Manuscript Preparation

Manuscripts submitted should be in Microsoft word file document, type-written in English, single spaced on only one side of A4 paper using one-inch margins and Times New Roman of 12 font sizes. Manuscripts must be divided and arranged in the following manner: the title, authors contact information, abstract, keywords, introduction, methodology/materials and method, results and discussion, conclusions and/or recommendation, acknowledgments, conflict of interest, references and annex (optional). Failure to conform the order may cause rejection of the manuscript. Tables, diagrams, figures and pictures should be in their appropriate places in the body of the text. All pages numbered starting from the title page.


The Title should be concise and brief to describe the contents of the paper. The first letter of each word must be capitalized. The title page should include the authors' full names and affiliations, the name of the corresponding author along with E-mail, Fax, and phone number and P.O.Box address.


The abstract should not be more than 250 words. It should cover the objectives, Methodology, major findings, conclusion and recommendations. Complete sentences, active verbs, and the third person should be used, and the abstract should be written in the past tense. Standard nomenclature should be used and abbreviations should be avoided. No literature should be cited.


The abstract should be followed by 4 to 6 keywords for indexing purpose. They should be left justified and written in alphabetical order.

 Abbreviations and Symbols

Only standard abbreviations should be used. Abbreviations must be avoided in the title and abstract section.  Non-standard abbreviations are used only when the full term is very long and is used often. Each abbreviation should be written in full sentence and its abbreviation should be indicated in parentheses the first time it is used in the text.


The introduction should provide a clear statement of the problem and the proposed approach or solution. It should be from a broad range to the topic specific need to be addressed followed by justification the problem and objectives.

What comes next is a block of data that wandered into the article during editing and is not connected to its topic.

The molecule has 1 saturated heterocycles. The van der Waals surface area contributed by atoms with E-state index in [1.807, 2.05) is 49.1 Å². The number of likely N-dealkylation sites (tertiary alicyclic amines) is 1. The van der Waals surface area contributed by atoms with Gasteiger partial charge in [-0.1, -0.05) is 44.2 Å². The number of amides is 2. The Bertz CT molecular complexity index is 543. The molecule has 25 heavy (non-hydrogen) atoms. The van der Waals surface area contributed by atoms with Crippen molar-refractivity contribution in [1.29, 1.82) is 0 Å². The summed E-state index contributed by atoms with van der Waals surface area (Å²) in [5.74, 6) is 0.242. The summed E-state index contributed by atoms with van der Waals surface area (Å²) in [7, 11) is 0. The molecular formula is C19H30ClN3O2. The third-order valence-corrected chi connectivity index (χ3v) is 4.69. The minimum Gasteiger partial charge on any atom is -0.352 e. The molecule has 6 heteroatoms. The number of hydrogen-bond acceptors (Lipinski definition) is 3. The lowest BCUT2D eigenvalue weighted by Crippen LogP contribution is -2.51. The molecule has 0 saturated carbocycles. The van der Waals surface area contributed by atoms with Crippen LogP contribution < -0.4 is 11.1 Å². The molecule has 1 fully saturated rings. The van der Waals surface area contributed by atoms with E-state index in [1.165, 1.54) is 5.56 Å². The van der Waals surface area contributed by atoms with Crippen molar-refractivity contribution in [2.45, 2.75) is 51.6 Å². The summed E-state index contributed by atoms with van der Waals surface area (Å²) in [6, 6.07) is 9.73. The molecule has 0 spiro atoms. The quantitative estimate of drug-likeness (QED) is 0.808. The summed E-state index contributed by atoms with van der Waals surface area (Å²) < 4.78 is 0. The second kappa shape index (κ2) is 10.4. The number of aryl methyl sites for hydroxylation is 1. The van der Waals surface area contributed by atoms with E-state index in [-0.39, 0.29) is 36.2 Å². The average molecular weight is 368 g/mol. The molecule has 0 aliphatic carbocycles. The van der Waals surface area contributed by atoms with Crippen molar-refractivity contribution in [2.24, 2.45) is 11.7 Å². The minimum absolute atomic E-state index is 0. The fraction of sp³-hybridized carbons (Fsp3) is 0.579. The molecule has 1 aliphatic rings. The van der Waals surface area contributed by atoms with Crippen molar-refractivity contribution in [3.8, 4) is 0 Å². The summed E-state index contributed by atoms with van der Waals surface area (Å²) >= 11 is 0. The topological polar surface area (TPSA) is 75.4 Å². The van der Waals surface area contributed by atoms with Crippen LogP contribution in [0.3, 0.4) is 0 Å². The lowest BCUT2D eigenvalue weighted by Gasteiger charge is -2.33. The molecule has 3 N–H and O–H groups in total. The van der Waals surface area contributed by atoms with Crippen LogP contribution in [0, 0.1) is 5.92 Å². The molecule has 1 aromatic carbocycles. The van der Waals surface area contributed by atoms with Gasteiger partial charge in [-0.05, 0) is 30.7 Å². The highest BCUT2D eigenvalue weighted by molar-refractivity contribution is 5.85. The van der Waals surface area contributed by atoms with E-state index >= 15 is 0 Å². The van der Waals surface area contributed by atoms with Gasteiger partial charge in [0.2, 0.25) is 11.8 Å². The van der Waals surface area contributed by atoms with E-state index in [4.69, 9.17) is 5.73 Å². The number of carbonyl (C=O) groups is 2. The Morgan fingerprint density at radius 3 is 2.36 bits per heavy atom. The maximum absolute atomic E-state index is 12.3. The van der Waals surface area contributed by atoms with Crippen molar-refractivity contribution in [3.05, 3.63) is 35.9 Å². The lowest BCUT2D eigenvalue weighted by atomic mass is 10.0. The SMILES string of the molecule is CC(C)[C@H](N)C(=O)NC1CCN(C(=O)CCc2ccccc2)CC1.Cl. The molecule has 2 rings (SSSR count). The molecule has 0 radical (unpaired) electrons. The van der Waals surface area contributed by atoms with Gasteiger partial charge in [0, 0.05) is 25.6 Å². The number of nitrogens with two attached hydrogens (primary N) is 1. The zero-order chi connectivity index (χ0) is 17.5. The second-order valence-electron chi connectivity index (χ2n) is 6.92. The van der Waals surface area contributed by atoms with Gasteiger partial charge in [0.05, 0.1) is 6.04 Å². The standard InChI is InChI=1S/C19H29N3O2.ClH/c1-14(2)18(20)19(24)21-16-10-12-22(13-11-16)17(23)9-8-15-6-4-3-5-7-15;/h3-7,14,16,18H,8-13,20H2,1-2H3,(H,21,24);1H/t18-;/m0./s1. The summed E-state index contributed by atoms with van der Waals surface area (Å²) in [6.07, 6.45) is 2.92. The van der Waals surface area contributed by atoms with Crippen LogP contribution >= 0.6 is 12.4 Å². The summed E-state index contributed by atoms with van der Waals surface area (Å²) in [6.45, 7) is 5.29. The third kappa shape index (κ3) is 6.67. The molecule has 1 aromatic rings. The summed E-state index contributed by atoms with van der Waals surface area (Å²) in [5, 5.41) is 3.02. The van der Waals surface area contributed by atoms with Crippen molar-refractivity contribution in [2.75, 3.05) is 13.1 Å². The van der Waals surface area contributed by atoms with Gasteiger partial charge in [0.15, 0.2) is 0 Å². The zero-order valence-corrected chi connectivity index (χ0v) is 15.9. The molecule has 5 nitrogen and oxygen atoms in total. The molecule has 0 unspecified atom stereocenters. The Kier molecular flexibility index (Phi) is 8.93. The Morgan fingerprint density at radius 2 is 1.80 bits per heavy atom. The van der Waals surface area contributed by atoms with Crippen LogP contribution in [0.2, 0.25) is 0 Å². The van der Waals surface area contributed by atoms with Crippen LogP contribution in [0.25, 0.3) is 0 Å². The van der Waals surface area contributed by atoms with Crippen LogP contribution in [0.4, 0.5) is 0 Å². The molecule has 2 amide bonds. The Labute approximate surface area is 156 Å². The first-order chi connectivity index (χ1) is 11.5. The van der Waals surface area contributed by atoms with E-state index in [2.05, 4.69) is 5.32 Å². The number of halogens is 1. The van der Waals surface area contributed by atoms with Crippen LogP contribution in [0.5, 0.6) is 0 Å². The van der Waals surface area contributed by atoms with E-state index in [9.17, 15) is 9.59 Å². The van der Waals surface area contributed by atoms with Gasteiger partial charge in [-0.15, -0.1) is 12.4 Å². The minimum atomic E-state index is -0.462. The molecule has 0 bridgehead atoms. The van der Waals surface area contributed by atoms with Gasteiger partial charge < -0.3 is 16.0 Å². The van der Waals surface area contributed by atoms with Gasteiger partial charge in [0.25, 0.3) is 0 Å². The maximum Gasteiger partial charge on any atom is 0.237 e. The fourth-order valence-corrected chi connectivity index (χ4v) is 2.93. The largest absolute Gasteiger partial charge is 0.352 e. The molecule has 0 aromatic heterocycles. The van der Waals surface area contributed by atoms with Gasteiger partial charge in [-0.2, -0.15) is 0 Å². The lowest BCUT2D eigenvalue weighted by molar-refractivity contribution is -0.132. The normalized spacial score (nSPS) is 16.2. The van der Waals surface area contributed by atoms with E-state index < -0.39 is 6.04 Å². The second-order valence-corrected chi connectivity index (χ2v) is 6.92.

Materials and Methods

The Materials and Methods should be complete enough to explain the experiment or the study design and presented in sub headings. However, only truly new procedures should be described in detail; previously published procedures should be cited, and important modifications of published procedures should be mentioned briefly. The procedures, methods or tools used in data collection and statistical analysis should be briefed.

 Results and Discussion

Results should be presented with clarity and precision. The results found by author(s)' in the study should be written in the past tense. However, previously published findings should be written in the present tense. Results should be explained by cross referencing between text, tables and figures, and the statistical significance of the result. The Discussion should interpret the findings and implications of the results obtained in comparison with past studies.

 Conclusion and Recommendations  

The conclusion should come from the finding of the study and state the contribution of the finding to knowledge and indicate future research needs. It should state the contribution of more important findings of the study and the recommendation should indicate future development or policy implication and research needs.


This should be limited to most important contributors. Authors are responsible for obtaining permission for all institutions and persons acknowledged in their manuscript.

Conflict of interest

Authors should declare there is no conflict of interest among researchers and ensure that they are responsible for any conflict of interest that may arise.